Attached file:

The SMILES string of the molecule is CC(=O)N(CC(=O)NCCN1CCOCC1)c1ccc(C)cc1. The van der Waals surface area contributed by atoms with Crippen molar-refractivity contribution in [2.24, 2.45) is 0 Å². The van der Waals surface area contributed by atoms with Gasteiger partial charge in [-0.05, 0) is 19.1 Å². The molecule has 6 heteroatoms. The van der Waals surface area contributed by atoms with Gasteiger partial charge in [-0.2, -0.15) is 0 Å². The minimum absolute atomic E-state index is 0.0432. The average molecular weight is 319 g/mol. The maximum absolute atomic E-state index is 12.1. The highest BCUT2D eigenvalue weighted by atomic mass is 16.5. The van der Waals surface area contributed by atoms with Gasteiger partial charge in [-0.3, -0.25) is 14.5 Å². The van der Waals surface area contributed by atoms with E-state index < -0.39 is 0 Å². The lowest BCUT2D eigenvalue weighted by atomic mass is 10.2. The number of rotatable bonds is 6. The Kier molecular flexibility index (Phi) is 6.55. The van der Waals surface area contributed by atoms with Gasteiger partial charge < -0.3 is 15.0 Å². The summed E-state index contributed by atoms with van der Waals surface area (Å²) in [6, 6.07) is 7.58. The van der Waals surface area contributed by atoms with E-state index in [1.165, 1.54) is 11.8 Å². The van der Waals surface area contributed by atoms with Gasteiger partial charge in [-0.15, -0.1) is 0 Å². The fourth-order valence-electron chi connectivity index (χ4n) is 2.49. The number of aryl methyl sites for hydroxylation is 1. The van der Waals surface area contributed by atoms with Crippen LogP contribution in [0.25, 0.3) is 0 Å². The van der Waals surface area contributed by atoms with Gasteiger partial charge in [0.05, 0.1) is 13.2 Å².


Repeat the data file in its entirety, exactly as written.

The SMILES string of the molecule is CC(=O)N(CC(=O)NCCN1CCOCC1)c1ccc(C)cc1. The van der Waals surface area contributed by atoms with Crippen molar-refractivity contribution in [2.24, 2.45) is 0 Å². The van der Waals surface area contributed by atoms with Gasteiger partial charge in [-0.05, 0) is 19.1 Å². The molecule has 6 heteroatoms. The van der Waals surface area contributed by atoms with Gasteiger partial charge in [-0.2, -0.15) is 0 Å². The minimum absolute atomic E-state index is 0.0432. The average molecular weight is 319 g/mol. The maximum absolute atomic E-state index is 12.1. The highest BCUT2D eigenvalue weighted by atomic mass is 16.5. The van der Waals surface area contributed by atoms with Gasteiger partial charge in [-0.3, -0.25) is 14.5 Å². The van der Waals surface area contributed by atoms with E-state index < -0.39 is 0 Å². The lowest BCUT2D eigenvalue weighted by atomic mass is 10.2. The number of rotatable bonds is 6. The Kier molecular flexibility index (Phi) is 6.55. The van der Waals surface area contributed by atoms with Gasteiger partial charge < -0.3 is 15.0 Å². The summed E-state index contributed by atoms with van der Waals surface area (Å²) in [6, 6.07) is 7.58. The van der Waals surface area contributed by atoms with E-state index in [1.165, 1.54) is 11.8 Å². The van der Waals surface area contributed by atoms with Gasteiger partial charge in [-0.15, -0.1) is 0 Å². The fourth-order valence-electron chi connectivity index (χ4n) is 2.49. The number of aryl methyl sites for hydroxylation is 1. The van der Waals surface area contributed by atoms with Crippen LogP contribution in [0.25, 0.3) is 0 Å². The van der Waals surface area contributed by atoms with Gasteiger partial charge in [0.05, 0.1) is 13.2 Å².